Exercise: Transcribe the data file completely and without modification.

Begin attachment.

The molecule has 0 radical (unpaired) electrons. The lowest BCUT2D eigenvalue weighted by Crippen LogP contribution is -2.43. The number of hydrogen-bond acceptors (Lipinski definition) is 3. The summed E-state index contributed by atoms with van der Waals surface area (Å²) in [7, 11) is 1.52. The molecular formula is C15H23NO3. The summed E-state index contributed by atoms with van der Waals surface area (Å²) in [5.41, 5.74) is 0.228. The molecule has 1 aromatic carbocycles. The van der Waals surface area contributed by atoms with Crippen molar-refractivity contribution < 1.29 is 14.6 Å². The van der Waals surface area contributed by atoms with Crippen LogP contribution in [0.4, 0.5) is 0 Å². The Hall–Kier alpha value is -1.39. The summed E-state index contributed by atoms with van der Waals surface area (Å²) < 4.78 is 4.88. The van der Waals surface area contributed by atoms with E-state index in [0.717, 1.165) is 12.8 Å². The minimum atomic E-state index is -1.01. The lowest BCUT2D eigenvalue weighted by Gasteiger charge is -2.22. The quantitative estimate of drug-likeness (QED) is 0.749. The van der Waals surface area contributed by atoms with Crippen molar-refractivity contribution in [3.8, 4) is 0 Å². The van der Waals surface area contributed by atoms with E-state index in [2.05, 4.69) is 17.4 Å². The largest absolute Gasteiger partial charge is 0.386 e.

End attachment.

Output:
The molecule has 0 radical (unpaired) electrons. The lowest BCUT2D eigenvalue weighted by Crippen LogP contribution is -2.43. The number of hydrogen-bond acceptors (Lipinski definition) is 3. The summed E-state index contributed by atoms with van der Waals surface area (Å²) in [7, 11) is 1.52. The molecular formula is C15H23NO3. The summed E-state index contributed by atoms with van der Waals surface area (Å²) in [5.41, 5.74) is 0.228. The molecule has 1 aromatic carbocycles. The van der Waals surface area contributed by atoms with Crippen molar-refractivity contribution < 1.29 is 14.6 Å². The van der Waals surface area contributed by atoms with Crippen LogP contribution in [0.4, 0.5) is 0 Å². The Hall–Kier alpha value is -1.39. The summed E-state index contributed by atoms with van der Waals surface area (Å²) < 4.78 is 4.88. The van der Waals surface area contributed by atoms with E-state index in [0.717, 1.165) is 12.8 Å². The minimum atomic E-state index is -1.01. The lowest BCUT2D eigenvalue weighted by Gasteiger charge is -2.22. The quantitative estimate of drug-likeness (QED) is 0.749. The van der Waals surface area contributed by atoms with Crippen molar-refractivity contribution in [3.8, 4) is 0 Å². The van der Waals surface area contributed by atoms with E-state index in [2.05, 4.69) is 17.4 Å². The largest absolute Gasteiger partial charge is 0.386 e.